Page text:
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  • Webster, Noah, 1758-1843
     
  •  
  • Worcester, Joseph E., 1784-1865 (Worcester, Joseph Emerson)
     
  •  
  • G. & C. Merriam Company
     
  •  
  • English language -- United States -- Lexicography -- History.
     
  •  
  • Encyclopedias and dictionaries -- History and criticism.
     
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  •  The dictionary wars ...
     
     
     
     MARC Display
    The dictionary wars : the American fight over the English language / Peter Martin
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    Princeton, New Jersey : Princeton University Press, [2019]
    Subjects
  • Webster, Noah, 1758-1843
  •  
  • Worcester, Joseph E., 1784-1865 (Worcester, Joseph Emerson)
  •  
  • G. & C. Merriam Company
  •  
  • English language -- United States -- Lexicography -- History.
  •  
  • Encyclopedias and dictionaries -- History and criticism.
  • ISBN: 
    9780691188911 (hardcover)
    0691188912 (hardcover)
    Description: 
    x, 358 pages : illustrations ; 25 cm
    Contents: 
    Part one. Noah Webster's battles: -- 1. British mockery and American disdain -- 2. Noah Webster: "the wildest innovator" -- 3. Webster's first dictionary -- 4. Displacing Delilah -- 5. The lexicographer's fifth column -- 6. Tea and copyright: Goodrich takes over -- 7. Spelling wars: the rise of Lyman Cobb -- 8. The "common thief" -- 9. Webster's decline -- Part two. The Merriams at war: -- 10. Taking Webster out of Webster: from family feuds to the Merriam Brothers -- 11. Waiting for Worcester - 12. The Bohn affair -- 13. Converse's complaint -- 14. Children, money, and "trash" -- 15. High stakes: "have we a national standard of language?" -- 16. The "terrible rival": Worcesterian resurgence -- 17. The Merriams triumphant: "Worcester! Worcester! all change for Webster!" -- Conclusion -- Appendix A: -- The "Webster" brand -- Appendix B: -- Four centuries of selected dictionaries of the English language -- Appendix C: -- Publishing terms -- Appendix D: -- "The spelling bee at Angels (reported by Truthful James)," by Bret Harte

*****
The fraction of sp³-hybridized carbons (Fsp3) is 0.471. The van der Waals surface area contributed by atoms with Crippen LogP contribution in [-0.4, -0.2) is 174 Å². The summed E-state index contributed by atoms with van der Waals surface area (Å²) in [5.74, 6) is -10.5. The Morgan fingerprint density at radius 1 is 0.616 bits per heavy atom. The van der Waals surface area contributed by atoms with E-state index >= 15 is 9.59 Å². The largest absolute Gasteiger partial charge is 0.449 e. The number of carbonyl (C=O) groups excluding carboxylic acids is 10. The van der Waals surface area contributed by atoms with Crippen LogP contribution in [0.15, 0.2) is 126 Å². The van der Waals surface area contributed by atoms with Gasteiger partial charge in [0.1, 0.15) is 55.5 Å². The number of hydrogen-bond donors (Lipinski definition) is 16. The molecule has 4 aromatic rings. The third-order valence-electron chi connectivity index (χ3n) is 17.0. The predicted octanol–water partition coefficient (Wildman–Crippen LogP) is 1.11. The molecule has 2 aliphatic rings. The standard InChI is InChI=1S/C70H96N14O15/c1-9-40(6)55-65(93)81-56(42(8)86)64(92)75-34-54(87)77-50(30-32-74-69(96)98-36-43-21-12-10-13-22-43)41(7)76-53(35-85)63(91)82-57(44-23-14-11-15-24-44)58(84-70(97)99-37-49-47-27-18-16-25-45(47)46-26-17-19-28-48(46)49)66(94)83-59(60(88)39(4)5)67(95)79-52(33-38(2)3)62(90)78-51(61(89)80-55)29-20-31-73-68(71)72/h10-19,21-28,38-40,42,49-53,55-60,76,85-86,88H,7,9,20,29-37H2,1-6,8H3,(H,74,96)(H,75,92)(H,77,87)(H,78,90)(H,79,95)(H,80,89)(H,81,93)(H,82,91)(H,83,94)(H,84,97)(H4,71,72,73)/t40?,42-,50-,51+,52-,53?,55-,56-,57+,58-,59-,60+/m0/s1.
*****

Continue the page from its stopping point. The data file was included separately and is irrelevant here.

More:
Summary: 
    A compelling history of the national conflicts that resulted from efforts to produce the first definitive American dictionary of English. ... [English professor] Peter Martin recounts the patriotic fervor in the early American republic to produce a definitive national dictionary that would rival Samuel Johnson's 1755 Dictionary of the English Language. But what began as a cultural war of independence from Britain devolved into a battle among lexicographers, authors, scholars, and publishers, all vying for dictionary supremacy and shattering forever the dream of a unified American language. The overwhelming questions in the dictionary wars involved which and whose English was truly American and whether a dictionary of English should attempt to be American at all, independent from Britain. Martin tells the human story of the intense rivalry between America's first lexicographers, Noah Webster and Joseph Emerson Worcester, who fought over who could best represent the soul and identity of American culture. Webster believed an American dictionary, like the American language, ought to be informed by the nation's republican principles, but Worcester thought that such language reforms were reckless and went too far. Their conflict continued beyond Webster's death, when the ambitious Merriam brothers acquired publishing rights to Webster's American Dictionary and launched their own language wars. From the beginning of the nineteenth century to the end of the Civil War, the dictionary wars also engaged America's colleges, libraries, newspapers, religious groups, and state legislatures at a pivotal historical moment that coincided with rising literacy and the print revolution. Delving into the personal stories and national debates that arose from the conflicts surrounding America's first dictionaries, The Dictionary Wars examines the linguistic struggles that underpinned the founding and growth of a nation."--Dust jacket
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